Employee Assistance Drug Programs — Be Careful What You Disclose

This blog shall focus on the new phenomenon of employment assistance (EAP”) programs. Employee/professionals are introduced to these programs in the context of positive drug tests in the work place. The extent of self-disclosure and participation within these programs has become a source of information for licensing board investigators and PHMP programs. Participant disclosure in EAPs of drug use or mental health history could be discovered by board investigators and backfire against the professional.

Initially, some employers require the employee/licensee to report to their licensing board the positive drug test result and enrollment in the EAP.  This Blog especially applies to you.  Board investigators will seek out and secure release of your EAP case worker files, notes, and treatment facility disclosures even if there is no licensure reporting requirement.  Do not assume your board will not discover your EAP enrollment.

As such, the issue is to what extent must you disclosure to a EAP case worker.  What is complete self disclosure? What is complete? Does an employee need to release to the EAP: 1)medical records, 2) psychological or psychiatric treatment records, or 3) provide full self disclosure of prior recreational or adolescent drug use? Disclosure versus signing medical authorizations are two separate things. Never sign medical releases for any, any, any, any prior treatment history.

Sometimes, the EAP program is administered at a local treatment? To whom are you the employee/licensee disclosing prior drug use? What are treatment facilities’ legal obligations of disclosure to the state? Some treatment facilities, if they know a EAP participant is a licensed professional, will administer a different treatment program and protocol that are aligned with the PHMP. Here especially, do not sign blanket medical releases.  Also, make sure all disclosure, if you make them, are completely confidential with no right of dissemination by the EAP (within the treatment facility) to any one.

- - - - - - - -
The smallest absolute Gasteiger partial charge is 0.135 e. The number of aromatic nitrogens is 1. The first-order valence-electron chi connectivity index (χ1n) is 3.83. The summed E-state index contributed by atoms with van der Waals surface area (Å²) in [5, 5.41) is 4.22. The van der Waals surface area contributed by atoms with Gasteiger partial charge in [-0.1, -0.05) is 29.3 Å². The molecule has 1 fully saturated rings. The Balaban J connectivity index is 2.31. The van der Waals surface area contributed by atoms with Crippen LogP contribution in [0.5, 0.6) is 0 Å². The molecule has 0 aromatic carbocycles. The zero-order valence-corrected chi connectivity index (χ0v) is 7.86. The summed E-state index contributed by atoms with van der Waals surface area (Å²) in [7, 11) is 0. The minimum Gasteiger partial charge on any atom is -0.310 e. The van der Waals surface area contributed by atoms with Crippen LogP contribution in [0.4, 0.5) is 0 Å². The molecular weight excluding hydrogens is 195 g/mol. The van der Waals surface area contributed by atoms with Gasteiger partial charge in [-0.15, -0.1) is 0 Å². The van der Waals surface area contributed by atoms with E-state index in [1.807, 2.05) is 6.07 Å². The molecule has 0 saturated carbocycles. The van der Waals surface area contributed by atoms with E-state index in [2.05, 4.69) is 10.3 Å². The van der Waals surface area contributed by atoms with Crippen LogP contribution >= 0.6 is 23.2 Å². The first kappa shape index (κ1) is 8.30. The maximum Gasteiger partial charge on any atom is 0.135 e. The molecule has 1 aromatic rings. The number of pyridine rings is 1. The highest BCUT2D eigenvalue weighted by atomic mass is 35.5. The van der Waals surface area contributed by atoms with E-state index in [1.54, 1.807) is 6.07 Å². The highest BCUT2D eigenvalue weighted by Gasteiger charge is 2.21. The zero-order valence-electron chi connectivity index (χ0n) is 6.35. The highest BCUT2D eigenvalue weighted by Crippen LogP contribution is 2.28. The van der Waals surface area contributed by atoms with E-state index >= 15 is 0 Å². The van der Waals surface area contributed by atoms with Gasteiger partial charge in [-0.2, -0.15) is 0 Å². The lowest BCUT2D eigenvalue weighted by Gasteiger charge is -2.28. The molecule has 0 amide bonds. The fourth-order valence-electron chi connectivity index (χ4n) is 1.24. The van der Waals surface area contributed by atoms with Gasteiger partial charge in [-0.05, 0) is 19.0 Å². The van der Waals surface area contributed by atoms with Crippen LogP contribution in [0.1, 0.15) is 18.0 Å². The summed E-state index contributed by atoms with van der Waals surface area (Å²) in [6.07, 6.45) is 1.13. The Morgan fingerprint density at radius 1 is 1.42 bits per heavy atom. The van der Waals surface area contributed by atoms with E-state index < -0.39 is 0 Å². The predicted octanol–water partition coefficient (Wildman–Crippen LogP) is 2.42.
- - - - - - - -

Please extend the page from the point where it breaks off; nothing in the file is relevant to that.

The professional should not lightly enter a EAP. The professional should not voluntarily disclose or sign releases for medical, psychiatric, or drug use histories in these programs. Again, what is complete and to whom is the licensee disclosing a history? All information given to the EAP will be available to the professional board investigator. Thereafter, PHMP caseworkers will seek to secure statements and information in EAP case worker possession. The PHMP investigator and PNAP caseworker will seek to corroborate facts given to them versus the EAP.

Consequently, disclosure in an EAP of historical drug, alcohol, or medical histories not necessary to EAP participation and employment retention may result in further treatment and license requirements. One doesn’t necessarily have to “drink the Kool-Aid” or be “all in” in the EAP program to maintain employment. It is the factual disclosures in the EAP program that PHMP caseworkers will used against the licensee in the future.

As my prior blogs state, the licensee must be very careful about the decision to go enter the PHMP. Don’t be scared into the program by the caseworker and the various letters of concern that they send out. Unless one is ready willing and able to admit a drug or alcohol addiction which has rendered you incapable of practicing your profession safely, statements to PHMP, PMP, PNAP, PHARC or any other licensing board drug and alcohol investigator should be severely curtailed.

Attempting to save one’s job by going into an EAP as a result of violating drug and alcohol procedures, protocols (of which the employment-based disciplinary rules, procedures, and manuals are ripe with regulations regarding the use of drugs) could end up causing you the professional their license. Call me to discuss.

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